We hear from St. Kitts, that a malignant Fever rages in that Island, which carries off a great number of People: Mr. Hawkshaw, and Mr. Manning, who went over with Capt. Beach, died soon after their Landing. [St. Kitts had been claimed for Spain by Christopher Columbus in 1493, and fluctuated between French and British rule in the 1700s]
His Majesty was pleased to make the folowing most gracious Answer to the Address of the Hon. House of Commons, presented to him on Saturday last, viz. GENTLEMEN, I return you my Thanks for this dutiful and loyal Address, and you may be assured that I will use my best Endeavours to bring this important Affair, to a speedy Conclusion.
LONDON Feb. 10.
On Tuesday last a Fleet Marriage between Anna Holland and William Rogers, a wholesale Hosier, was set aside, no Credit being given to the Fleet Register and the Witnesses.
On Monday near 10,000 Yards of Linen were enter’d inwards at the Customhouse from Ireland. The same Day were imported from Scotland, 7574 Yards of Linen and exported for Jamaica, 186 Ounces of Plate; for Hamburg, 15C Hops
We are well assured, that the Parliament will speedily make an Enquiry why no Progress has yet been made in the Building of a Mansion-house for the Habitation of the Lord Mayor, seeing above 30,000l. has been rais’d for that Purpose, by Fines on those that refused serving the Office of Sheriff; and that the Inquest of the Ward of Watbrook will present the Inclosure of the Ground design’d for that End as a Nuisance. [£3ok in 1739 is around £7 million today. In fact work on the famous Mansion House in the City of London did begin in 1739,and finished 1752]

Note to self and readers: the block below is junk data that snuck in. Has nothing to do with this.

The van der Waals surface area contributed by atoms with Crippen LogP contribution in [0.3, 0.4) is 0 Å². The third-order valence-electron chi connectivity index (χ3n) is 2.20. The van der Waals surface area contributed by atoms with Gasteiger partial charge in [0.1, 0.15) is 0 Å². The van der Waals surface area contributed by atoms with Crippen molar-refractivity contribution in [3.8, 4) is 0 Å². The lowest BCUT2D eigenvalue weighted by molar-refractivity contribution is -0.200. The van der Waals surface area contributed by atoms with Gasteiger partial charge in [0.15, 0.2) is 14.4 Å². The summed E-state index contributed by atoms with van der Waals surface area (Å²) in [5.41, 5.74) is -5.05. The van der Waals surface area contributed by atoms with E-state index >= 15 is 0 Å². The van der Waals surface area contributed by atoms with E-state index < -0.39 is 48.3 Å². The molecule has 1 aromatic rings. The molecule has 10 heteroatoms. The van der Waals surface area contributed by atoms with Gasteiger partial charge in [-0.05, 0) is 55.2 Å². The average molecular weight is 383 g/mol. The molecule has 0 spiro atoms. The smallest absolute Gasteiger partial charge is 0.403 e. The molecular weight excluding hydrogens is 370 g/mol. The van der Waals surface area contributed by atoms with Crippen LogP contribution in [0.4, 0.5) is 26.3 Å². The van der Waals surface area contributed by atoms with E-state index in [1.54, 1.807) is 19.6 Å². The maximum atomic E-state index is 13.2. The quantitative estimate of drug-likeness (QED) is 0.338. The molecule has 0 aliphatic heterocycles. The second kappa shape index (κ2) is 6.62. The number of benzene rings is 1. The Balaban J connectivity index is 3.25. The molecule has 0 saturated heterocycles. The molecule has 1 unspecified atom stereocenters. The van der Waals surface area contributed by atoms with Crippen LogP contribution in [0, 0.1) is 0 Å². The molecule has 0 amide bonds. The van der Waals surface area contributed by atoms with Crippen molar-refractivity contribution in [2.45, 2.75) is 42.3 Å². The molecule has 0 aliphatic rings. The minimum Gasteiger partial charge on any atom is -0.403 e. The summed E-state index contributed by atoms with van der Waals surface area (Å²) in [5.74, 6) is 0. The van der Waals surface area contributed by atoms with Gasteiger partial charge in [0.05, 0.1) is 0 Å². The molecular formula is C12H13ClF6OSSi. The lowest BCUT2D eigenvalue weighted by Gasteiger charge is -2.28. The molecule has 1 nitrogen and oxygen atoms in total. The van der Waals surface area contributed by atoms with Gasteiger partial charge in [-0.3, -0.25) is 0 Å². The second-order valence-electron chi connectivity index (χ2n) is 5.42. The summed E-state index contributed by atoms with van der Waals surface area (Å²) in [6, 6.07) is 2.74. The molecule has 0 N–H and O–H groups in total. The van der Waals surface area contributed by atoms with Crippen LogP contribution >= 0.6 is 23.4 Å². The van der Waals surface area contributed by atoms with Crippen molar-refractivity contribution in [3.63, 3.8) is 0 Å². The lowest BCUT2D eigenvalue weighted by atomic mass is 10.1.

Letters from Paris intimate, That mere Diversion was not the sole Intent of the grand Ball which the King lately gave at Versailles, but that it had been made use of to screen from the prying Observation of the Court Spies, a Conference which the King and the Cardinal had that Evening, in his Majesty’s Closet with a certain Minister who is not nam’d; and that early next Morning an Express was sent to Italy with important Dispatches, which, it is conjectur’d, relate to an Alliance, the Contents whereof, it is said by those who pretend to be in the Secret, we shall soon be inform’d of. Whatever might be the real Intent of this superbe Ball, every Body is of Opinion, that it serv’d to cover some political Mystery.
Edinburgh, Feb. 1.
Monday last, Alexander Thomson Smith at Aberlady, who for some Time past had been disordered in his Judgment, by Enthusiasm, &c. run out of his House with a Knife in his Hand, attacked on the Highway George Forrester Land-Labourer at Haddington, whom he soon most barbarously murdered, by cutting his Throat and riping up his whole Chest, without the least Provocation, nor was he even so much as acquainted with Forrester. He afterwards attacked a Shepherd, in order to cut him off in like manner; but he flying for his Life, escaped the Paws of the Wretch: Who soon after made up to one of the Royal Gray Dragoons; but the latter knocking him down, he was brought Prisoner on Tuesday to Haddington, and has since frankly acknowledged his Guilt.
THAT Patrick Smith in Belfast, Merchant, continues to sell Spirits of his own making, now two Years old, at his Sellers at Three Shillings per Gallon, Ready Money.